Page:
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Thailand 12 October 2007

Charges dropped against blogger who was arrested under new cyber-crime law

Reporters Without Borders calls on the Thai authorities to explain the situation of the blogger known by the pseudonym Praya Pichai, who had been facing up to 10 years in prison under the new Computer Crime Act until charges were dropped for lack of evidence.

“Even if the charges have been dropped, he has not been cleared,” the press freedom organisation said. “Anything he says or does on the Internet will be monitored for the next 10 years, during which he could be imprisoned if he posts another political comment on a website. Such control is excessive and his situation must therefore be clarified before more arrests occur.”


07.09.07 : Blogger Praya Pichai freed on bail, faces up to ten years in prison

Reporters Without Borders urges the Thai authorities to drop all charges against a blogger using the pseudonym Praya Pichai who was arrested last month under the new Computer Crime Act and who was released on bail yesterday.

“The charges against this blogger must be withdrawn as soon as possible,” the organisation said. “They pose a threat to online free expression and highlight the abuses that can result from this new cyber-crime law.”

According to the website Prachatai.com, the blogger has been charged under section 14 of Computer Crime Act, which provides for a sentence of up to ten years in prison for “false data” that can cause injury to persons, the public, national security or public disorder.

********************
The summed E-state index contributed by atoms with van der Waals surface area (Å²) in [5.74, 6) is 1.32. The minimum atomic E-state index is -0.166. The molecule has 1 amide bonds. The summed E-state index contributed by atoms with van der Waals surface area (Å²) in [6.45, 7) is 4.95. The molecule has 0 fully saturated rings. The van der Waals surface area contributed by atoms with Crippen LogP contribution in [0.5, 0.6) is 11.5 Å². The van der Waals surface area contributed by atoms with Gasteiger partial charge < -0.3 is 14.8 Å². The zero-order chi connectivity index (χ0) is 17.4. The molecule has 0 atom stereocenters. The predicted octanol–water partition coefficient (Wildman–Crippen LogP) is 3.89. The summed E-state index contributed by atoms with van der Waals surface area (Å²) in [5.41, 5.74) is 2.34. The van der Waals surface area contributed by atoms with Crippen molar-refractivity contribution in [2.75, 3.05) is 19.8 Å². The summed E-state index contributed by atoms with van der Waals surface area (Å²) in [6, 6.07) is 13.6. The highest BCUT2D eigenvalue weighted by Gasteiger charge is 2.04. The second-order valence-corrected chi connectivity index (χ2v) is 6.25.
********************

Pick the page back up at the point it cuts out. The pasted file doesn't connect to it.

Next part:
05.09.07 : Blogger reportedly held under new computer crime law

Reporters Without Borders voiced concern today about the reported detention of a Thai blogger for the past 12 days under the new Computer Crime Act, which took effect on 18 July.

“We call on the information and communications technology ministry to take an official position on this arrest, which would be the first of its kind since the adoption of the Computer Crime Act,” the press freedom organisation said. “It confirms our fears about the dangers of a law that is supposed to combat pornography but turns out to be a way of restricting and controlling press freedom.”

The website site Prachatai.com quotes a “reliable source” as saying a 36-year-old computer programmer was arrested because of comments posted anonymously on web forums. The offending post appears to have been one deemed “critical of the monarchy.” After being held for six days at the Police Crime Suppression Division office, he was reportedly transferred to a Bangkok prison on 30 August.

The Computer Crime Act allows the police to seize computer files from people suspected of circulating insulting or pornographic messages. Information and communications technology ministry spokesman Vissanu Meeyoo said at the time its aim was “to prevent the owners of computers from transmitting pornographic content or libellous messages.




In this country
20 May - Thailand
Internet censorship to be followed by censorship of radio and TV
29 April - Thailand
Reporters Without Borders and 31 other organisations urge Thai government to amend lese majeste law
27 April - Thaïland
Censorship lifted on some websites
3 April - Thaïland
Internet user gets ten years in jail for posting content that “defamed” monarchy
3 March - Thailand
Leading Swiss TV reporter arrested, then forbidden to leave country

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